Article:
For organic producer Susan Graff, the daily grind is performed far from a cubicle.
At Crestview Farms, her family's 26-acre operation in Arcadia, she tends daily to so many different crops, it's hard to keep count. Tomatoes, spinach, broccoli, carrots, turnips, onions, leeks and garlic peek from the earth in various stages of growth, a greenhouse is filled with dozens of varieties of herbs and salad greens and an orchard shows promise of grapes, pears, peaches and apples as the weather warms.
Her office mates are a trio of dogs — Bandit, Lotto and Nick — a couple of farm cats, and her most diligent workers: ladybugs. The red and black spotted critters eat the aphids that threaten her crops and are a natural form of pest control.
On a recent morning, Graff gave The Oklahoman a tour of her farm. As a wasp buzzed overhead in the greenhouse, she was not worried.
“It's ok. They eat caterpillars,” she said.
Crestview Farms is one of about 75 Oklahoma operations certified organic by the U.S. Agriculture Department. Each undergoes a rigorous initial inspection, including a site visit and soil testing, and must be recertified annually.
Interest in the program has grown dramatically, said Bryan Buchwald, section director for the state Department of Agriculture, Food and Forestry, which became accredited through the USDA to perform organic certifications in 2002.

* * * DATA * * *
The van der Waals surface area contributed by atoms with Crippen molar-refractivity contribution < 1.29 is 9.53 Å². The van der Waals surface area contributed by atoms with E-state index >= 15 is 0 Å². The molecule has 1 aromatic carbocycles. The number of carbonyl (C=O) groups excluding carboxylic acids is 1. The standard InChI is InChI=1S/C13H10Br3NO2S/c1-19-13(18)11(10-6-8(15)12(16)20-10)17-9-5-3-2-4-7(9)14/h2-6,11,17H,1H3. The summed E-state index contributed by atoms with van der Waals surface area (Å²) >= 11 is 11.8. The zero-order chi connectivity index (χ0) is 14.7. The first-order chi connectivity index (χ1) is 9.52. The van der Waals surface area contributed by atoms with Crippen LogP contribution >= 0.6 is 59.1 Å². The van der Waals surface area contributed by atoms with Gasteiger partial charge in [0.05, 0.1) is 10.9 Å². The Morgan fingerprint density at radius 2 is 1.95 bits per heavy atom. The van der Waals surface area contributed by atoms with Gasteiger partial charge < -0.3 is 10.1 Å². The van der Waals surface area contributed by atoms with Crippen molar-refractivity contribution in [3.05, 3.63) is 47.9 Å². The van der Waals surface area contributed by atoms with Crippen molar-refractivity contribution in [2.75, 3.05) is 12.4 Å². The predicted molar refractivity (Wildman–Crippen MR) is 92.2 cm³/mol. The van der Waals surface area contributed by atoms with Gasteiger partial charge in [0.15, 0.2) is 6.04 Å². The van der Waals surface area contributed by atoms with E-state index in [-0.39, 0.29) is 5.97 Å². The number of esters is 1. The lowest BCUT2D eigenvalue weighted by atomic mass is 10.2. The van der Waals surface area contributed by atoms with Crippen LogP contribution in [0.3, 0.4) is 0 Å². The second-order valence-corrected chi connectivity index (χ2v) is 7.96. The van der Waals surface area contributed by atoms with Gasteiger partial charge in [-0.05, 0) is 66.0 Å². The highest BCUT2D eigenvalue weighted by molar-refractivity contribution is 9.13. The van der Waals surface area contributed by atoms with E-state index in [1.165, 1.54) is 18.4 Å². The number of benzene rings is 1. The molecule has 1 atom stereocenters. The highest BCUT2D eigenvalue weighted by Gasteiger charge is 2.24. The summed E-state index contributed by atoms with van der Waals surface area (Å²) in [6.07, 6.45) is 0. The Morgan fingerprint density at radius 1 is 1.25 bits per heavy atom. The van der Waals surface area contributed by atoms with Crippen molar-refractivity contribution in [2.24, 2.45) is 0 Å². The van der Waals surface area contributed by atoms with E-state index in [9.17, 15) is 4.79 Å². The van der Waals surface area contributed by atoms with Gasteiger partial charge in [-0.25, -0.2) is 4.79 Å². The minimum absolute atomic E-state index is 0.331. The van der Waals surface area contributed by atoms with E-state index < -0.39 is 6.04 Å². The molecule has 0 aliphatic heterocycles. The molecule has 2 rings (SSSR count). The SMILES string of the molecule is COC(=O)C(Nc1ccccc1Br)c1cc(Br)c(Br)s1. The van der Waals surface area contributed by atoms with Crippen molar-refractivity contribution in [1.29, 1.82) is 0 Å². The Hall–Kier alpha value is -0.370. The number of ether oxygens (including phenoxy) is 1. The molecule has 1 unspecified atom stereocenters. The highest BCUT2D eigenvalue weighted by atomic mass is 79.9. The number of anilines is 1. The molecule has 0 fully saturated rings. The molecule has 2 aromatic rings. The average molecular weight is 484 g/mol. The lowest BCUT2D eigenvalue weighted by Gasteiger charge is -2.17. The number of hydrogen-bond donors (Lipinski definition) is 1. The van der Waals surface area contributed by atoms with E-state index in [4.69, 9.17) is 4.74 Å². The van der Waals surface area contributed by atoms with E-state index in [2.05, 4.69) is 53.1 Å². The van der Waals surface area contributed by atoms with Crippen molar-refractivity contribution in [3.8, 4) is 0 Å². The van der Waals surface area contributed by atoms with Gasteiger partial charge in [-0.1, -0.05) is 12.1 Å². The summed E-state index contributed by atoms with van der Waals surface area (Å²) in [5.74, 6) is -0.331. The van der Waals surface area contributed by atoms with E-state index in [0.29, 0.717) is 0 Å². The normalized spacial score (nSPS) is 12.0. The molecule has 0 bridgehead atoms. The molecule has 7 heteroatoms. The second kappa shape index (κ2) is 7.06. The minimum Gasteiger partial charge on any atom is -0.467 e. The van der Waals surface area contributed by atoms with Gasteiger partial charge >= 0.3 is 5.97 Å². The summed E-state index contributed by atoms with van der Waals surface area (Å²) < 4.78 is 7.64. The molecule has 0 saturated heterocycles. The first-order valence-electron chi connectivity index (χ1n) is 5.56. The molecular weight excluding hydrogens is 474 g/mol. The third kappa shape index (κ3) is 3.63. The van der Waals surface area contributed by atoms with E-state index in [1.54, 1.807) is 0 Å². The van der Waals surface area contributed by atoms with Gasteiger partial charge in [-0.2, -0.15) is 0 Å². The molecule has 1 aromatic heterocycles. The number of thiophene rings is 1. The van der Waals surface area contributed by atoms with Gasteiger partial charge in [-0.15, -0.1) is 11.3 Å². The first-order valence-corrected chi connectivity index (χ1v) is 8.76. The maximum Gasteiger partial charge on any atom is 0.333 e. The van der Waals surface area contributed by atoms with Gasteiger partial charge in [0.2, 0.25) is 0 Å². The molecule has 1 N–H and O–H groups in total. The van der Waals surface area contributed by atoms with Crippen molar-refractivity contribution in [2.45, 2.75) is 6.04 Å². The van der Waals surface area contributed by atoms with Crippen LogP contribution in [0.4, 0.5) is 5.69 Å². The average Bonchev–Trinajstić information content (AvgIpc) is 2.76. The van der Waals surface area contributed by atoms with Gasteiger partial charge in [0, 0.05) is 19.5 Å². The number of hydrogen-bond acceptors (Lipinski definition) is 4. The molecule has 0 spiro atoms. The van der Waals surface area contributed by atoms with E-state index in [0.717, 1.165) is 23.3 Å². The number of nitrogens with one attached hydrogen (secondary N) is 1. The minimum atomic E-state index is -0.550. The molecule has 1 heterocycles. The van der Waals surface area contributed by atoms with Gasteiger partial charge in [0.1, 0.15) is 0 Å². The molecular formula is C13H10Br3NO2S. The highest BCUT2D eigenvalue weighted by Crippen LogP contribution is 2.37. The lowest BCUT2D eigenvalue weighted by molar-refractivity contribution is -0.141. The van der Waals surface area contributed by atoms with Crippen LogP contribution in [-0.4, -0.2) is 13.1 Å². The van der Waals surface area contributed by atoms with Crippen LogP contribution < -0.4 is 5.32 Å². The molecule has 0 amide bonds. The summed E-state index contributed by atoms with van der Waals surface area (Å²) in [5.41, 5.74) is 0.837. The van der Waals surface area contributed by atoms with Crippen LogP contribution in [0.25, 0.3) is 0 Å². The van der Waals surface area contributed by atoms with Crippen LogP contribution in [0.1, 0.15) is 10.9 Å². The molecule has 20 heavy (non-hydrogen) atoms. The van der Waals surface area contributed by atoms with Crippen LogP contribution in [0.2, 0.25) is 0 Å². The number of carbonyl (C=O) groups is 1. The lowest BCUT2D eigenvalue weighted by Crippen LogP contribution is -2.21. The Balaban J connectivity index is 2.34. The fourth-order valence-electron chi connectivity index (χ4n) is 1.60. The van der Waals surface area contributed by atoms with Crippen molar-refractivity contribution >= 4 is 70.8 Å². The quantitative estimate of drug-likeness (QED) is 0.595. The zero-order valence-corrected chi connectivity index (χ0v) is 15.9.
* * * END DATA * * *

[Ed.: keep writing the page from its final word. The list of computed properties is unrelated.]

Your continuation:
In the summer of 2003, there were about 10 Oklahoma operations certified. Now, the department has given a seal of approval to more than 125 (some carry multiple certificates, which is why the state count is higher than the USDA's).
Nationwide, organic farming also is growing. At the end of 2011, there were 17,673 organic farms and processing facilities — 478 more than at the end of 2010 and a 240 percent increase since the USDA's National Organic Program began overseeing organic operators in 2002. Worldwide, there are now 28,779 certified organic producers in 133 countries.
The national database is updated annually and the most recent version was released March 23. But the USDA says it is working to develop a system that will allow more frequent updates and ultimately, provide information in real time.
Oklahoma's organic producers include vegetable and herb growers, cattle ranchers, coffee bean roasters, egg producers and pecan farmers. Even The Kerr Center for Sustainable Agriculture, an educational center in Poteau, is now certified — in part to better educate their farmers and ranchers on the process.